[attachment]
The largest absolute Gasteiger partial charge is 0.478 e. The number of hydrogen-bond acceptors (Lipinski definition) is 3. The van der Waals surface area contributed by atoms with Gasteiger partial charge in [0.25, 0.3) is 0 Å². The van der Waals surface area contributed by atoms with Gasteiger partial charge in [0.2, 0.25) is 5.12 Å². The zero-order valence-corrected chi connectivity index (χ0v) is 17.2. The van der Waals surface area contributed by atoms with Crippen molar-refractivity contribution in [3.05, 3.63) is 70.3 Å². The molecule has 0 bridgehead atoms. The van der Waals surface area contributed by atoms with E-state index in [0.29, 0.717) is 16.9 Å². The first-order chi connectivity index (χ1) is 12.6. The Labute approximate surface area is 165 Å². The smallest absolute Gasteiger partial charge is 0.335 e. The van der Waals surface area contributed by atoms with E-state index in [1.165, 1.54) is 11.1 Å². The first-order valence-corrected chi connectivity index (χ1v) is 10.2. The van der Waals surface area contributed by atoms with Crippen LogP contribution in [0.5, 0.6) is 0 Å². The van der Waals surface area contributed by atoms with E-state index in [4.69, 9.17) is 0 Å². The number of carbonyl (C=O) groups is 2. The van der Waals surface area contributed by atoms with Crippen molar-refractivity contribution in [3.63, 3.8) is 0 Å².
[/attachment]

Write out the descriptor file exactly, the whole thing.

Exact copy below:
The largest absolute Gasteiger partial charge is 0.478 e. The number of hydrogen-bond acceptors (Lipinski definition) is 3. The van der Waals surface area contributed by atoms with Gasteiger partial charge in [0.25, 0.3) is 0 Å². The van der Waals surface area contributed by atoms with Gasteiger partial charge in [0.2, 0.25) is 5.12 Å². The zero-order valence-corrected chi connectivity index (χ0v) is 17.2. The van der Waals surface area contributed by atoms with Crippen molar-refractivity contribution in [3.05, 3.63) is 70.3 Å². The molecule has 0 bridgehead atoms. The van der Waals surface area contributed by atoms with E-state index in [0.29, 0.717) is 16.9 Å². The first-order chi connectivity index (χ1) is 12.6. The Labute approximate surface area is 165 Å². The smallest absolute Gasteiger partial charge is 0.335 e. The van der Waals surface area contributed by atoms with E-state index in [1.165, 1.54) is 11.1 Å². The first-order valence-corrected chi connectivity index (χ1v) is 10.2. The van der Waals surface area contributed by atoms with Crippen LogP contribution in [0.5, 0.6) is 0 Å². The van der Waals surface area contributed by atoms with E-state index in [4.69, 9.17) is 0 Å². The number of carbonyl (C=O) groups is 2. The van der Waals surface area contributed by atoms with Crippen molar-refractivity contribution in [3.63, 3.8) is 0 Å².